Which Americans are most isolationist? It may not be who you think

A course taught by Diana Mutz is designed to teach and implement research methodology, discovered a major shift in young Americans’ isolationist views on foreign aid.

There are plenty of commonly-held stereotypes in American politics. For example, conventional wisdom dictates that Republicans are more “America first” than Democrats, and older generations are more isolationist than open-minded younger generations. After all, younger people have grown up in a smaller world, where global communications and transportation make knowing about and caring about international affairs far easier.

Humans spread out in groups, clusters, and individuals conveying varying degrees of connectivity.

Diana Mutz, who has been studying American political attitudes for decades, thought young people would be especially internationalist and concerned about global problems as a result. But research she conducted last semester with her undergraduate students turned that idea on its head.

Mutz’s course Media, Public Opinion, and Globalization asked students to design studies that investigated Americans’ opinions on globalization—examining attitudes toward issues like immigration, international trade, and foreign aid. Their initial data, collected by students conducting individual interviews, surprised Mutz: It found that American adults ages 18-30 tend to favor isolationist foreign policy, regardless of where they fall on the political spectrum, when compared with Baby Boomers, aged 60+.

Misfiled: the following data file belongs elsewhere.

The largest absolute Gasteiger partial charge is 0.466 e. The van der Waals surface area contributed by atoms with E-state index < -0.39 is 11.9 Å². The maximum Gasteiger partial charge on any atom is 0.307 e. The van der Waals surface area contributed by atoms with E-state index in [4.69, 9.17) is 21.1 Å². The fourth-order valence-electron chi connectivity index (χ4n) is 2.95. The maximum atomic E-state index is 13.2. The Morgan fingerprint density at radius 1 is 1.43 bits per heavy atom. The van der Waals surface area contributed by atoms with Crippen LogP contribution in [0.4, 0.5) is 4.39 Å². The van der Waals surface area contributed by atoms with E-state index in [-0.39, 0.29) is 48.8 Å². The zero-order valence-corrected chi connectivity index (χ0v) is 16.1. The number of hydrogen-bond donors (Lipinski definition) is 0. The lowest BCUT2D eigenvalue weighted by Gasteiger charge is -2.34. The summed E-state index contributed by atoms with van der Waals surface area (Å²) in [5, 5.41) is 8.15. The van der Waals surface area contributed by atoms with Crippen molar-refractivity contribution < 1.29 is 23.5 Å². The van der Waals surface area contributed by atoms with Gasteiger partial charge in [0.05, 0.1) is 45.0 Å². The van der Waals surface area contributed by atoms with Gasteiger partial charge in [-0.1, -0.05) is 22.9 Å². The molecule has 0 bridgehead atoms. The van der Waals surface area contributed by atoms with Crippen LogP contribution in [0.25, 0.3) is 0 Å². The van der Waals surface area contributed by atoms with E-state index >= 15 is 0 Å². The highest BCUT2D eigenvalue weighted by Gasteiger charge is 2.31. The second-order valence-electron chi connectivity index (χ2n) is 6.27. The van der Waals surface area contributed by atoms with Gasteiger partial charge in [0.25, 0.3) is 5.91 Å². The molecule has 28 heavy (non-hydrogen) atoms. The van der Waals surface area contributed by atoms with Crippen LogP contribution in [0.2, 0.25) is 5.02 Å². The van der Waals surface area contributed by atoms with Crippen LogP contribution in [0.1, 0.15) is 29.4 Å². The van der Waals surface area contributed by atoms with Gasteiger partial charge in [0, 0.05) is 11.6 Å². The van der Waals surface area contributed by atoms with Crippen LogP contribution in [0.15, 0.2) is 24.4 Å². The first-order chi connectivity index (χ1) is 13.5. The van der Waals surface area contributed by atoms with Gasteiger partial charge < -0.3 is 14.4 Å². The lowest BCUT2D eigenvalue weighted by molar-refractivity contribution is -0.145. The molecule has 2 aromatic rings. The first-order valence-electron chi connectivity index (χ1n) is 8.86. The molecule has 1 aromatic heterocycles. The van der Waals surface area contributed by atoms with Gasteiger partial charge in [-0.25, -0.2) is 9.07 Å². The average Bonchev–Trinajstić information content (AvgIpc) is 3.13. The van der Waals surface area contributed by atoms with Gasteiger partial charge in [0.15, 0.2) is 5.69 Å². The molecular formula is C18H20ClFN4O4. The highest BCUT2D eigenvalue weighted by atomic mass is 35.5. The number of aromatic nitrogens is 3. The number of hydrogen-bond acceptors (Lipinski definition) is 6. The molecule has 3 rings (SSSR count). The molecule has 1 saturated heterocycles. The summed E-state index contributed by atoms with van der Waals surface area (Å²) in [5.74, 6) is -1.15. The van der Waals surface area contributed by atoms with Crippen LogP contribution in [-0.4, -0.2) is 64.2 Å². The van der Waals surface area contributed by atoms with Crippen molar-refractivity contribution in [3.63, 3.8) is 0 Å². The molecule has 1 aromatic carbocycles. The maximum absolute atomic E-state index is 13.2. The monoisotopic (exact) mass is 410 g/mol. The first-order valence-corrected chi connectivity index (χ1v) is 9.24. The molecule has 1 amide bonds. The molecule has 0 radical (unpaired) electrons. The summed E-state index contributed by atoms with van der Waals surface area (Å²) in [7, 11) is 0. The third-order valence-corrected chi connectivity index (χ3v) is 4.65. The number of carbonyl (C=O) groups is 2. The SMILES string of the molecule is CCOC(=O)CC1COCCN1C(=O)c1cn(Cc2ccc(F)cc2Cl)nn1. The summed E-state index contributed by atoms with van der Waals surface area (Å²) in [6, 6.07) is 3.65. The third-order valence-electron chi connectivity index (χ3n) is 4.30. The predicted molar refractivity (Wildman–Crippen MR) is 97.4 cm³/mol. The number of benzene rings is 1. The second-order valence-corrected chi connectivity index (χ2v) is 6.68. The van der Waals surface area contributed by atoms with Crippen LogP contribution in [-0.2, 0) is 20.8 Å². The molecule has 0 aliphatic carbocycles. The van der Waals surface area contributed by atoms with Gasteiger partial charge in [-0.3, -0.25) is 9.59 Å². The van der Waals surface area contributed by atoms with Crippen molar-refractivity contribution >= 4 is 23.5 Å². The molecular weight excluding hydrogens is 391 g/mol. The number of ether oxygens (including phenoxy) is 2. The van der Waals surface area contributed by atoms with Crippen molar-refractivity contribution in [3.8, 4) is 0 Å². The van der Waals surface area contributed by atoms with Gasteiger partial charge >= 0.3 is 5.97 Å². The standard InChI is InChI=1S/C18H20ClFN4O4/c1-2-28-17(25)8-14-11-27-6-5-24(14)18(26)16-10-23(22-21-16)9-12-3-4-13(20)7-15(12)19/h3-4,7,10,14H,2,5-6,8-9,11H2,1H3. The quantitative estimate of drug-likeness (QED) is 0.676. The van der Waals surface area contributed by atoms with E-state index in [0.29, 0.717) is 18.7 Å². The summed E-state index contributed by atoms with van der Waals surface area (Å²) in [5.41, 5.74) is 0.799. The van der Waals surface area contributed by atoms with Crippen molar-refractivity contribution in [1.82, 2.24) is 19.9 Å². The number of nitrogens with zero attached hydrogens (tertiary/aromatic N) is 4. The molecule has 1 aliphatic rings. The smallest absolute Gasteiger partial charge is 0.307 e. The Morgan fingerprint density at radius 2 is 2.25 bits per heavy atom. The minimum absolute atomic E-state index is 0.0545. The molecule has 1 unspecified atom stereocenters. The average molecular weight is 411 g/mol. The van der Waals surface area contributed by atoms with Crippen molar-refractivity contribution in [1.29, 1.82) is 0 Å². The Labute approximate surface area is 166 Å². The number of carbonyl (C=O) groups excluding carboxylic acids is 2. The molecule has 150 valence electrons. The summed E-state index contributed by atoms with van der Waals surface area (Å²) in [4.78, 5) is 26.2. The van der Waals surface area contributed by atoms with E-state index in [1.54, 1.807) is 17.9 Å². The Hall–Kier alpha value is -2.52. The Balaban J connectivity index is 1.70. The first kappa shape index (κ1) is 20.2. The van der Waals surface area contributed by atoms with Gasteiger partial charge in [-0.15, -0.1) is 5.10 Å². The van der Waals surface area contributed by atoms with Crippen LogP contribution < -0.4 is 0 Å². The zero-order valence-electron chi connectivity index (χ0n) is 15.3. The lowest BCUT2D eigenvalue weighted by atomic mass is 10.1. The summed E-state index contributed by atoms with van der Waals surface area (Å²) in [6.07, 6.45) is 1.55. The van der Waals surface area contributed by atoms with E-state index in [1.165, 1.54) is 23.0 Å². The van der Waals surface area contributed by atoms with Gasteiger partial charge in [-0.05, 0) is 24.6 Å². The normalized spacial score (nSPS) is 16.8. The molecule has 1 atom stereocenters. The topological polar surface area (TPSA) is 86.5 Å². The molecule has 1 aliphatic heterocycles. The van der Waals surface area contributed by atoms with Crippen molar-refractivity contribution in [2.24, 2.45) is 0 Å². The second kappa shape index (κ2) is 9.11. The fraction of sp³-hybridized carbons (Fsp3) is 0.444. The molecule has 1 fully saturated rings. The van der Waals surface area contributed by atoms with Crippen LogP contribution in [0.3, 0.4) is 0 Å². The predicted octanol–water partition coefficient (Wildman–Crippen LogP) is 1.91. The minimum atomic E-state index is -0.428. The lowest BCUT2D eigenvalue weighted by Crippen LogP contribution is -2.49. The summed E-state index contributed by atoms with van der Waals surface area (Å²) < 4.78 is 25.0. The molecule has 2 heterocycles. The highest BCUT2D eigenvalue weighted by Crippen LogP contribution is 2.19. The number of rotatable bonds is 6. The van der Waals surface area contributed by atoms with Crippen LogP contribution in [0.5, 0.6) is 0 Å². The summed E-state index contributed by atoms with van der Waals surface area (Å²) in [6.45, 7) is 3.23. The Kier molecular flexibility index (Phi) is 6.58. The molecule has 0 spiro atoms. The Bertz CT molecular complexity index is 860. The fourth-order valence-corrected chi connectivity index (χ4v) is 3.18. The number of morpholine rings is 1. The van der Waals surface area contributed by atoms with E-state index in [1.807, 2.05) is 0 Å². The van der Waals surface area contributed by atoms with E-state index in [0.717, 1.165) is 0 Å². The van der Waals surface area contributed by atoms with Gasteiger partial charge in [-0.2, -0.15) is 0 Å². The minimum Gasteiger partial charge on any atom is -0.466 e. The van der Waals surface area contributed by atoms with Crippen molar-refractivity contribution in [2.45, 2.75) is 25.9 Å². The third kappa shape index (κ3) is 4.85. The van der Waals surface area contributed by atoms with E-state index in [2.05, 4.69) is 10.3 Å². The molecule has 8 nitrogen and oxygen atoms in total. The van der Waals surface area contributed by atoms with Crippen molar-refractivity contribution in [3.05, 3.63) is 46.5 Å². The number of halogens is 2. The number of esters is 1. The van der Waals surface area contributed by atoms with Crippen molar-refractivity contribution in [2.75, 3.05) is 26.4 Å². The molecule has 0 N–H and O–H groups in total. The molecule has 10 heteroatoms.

“At least for the last half of the 20th century, Americans 60 and older were more isolationist than younger adults,” says Mutz, the Samuel Stouffer Professor of Communication and Political Science and director of the Institute for the Study of Citizens and Politics at Penn. “But now things have reversed. So what happened and why?”

The students noted that the version of isolationism for Americans 18-30 is not the typical “America First” worldview of the past, although they are more likely to think the U.S. should generally stay out of world affairs. Instead, their isolationism based on the idea that imposing American-style democratic values abroad is racist and arrogant. But it also stems from their seriously low levels of trust in the U.S. government, far lower than for older Americans. For example, younger people felt that America’s efforts to “help” other countries through foreign aid were more about its own self-interest than the well-being of foreigners.

“It’s the paternalistic, condescending sense that the U.S. knows what other countries need more than the countries themselves do—that the U.S. is arrogant in their assumptions about what it means to help,” says Mutz.

This story is by Hailey Reissman. Read more at Annenberg School for Communication.